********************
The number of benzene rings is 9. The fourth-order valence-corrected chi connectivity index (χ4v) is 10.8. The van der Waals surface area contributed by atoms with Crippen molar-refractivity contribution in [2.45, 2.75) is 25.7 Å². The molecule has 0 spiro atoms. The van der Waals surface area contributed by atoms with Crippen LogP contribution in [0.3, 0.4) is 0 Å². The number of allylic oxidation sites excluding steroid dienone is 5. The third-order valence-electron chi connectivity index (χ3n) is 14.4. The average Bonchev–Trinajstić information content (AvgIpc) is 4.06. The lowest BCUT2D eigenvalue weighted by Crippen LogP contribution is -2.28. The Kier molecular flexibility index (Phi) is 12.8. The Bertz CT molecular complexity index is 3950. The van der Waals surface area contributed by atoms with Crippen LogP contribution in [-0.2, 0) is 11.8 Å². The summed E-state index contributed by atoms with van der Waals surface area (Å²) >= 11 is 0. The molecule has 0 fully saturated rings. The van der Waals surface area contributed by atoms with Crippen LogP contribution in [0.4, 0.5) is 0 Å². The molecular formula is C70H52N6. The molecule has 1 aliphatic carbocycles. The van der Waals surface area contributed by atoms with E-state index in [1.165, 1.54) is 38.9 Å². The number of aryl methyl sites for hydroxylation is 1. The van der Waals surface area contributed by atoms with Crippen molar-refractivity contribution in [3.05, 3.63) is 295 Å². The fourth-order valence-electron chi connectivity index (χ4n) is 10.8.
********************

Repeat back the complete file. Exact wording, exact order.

The number of benzene rings is 9. The fourth-order valence-corrected chi connectivity index (χ4v) is 10.8. The van der Waals surface area contributed by atoms with Crippen molar-refractivity contribution in [2.45, 2.75) is 25.7 Å². The molecule has 0 spiro atoms. The van der Waals surface area contributed by atoms with Crippen LogP contribution in [0.3, 0.4) is 0 Å². The number of allylic oxidation sites excluding steroid dienone is 5. The third-order valence-electron chi connectivity index (χ3n) is 14.4. The average Bonchev–Trinajstić information content (AvgIpc) is 4.06. The lowest BCUT2D eigenvalue weighted by Crippen LogP contribution is -2.28. The Kier molecular flexibility index (Phi) is 12.8. The Bertz CT molecular complexity index is 3950. The van der Waals surface area contributed by atoms with Crippen LogP contribution in [-0.2, 0) is 11.8 Å². The summed E-state index contributed by atoms with van der Waals surface area (Å²) >= 11 is 0. The molecule has 0 fully saturated rings. The van der Waals surface area contributed by atoms with Crippen LogP contribution in [0.4, 0.5) is 0 Å². The molecular formula is C70H52N6. The molecule has 1 aliphatic carbocycles. The van der Waals surface area contributed by atoms with E-state index in [1.165, 1.54) is 38.9 Å². The number of aryl methyl sites for hydroxylation is 1. The van der Waals surface area contributed by atoms with Crippen molar-refractivity contribution in [3.05, 3.63) is 295 Å². The fourth-order valence-electron chi connectivity index (χ4n) is 10.8.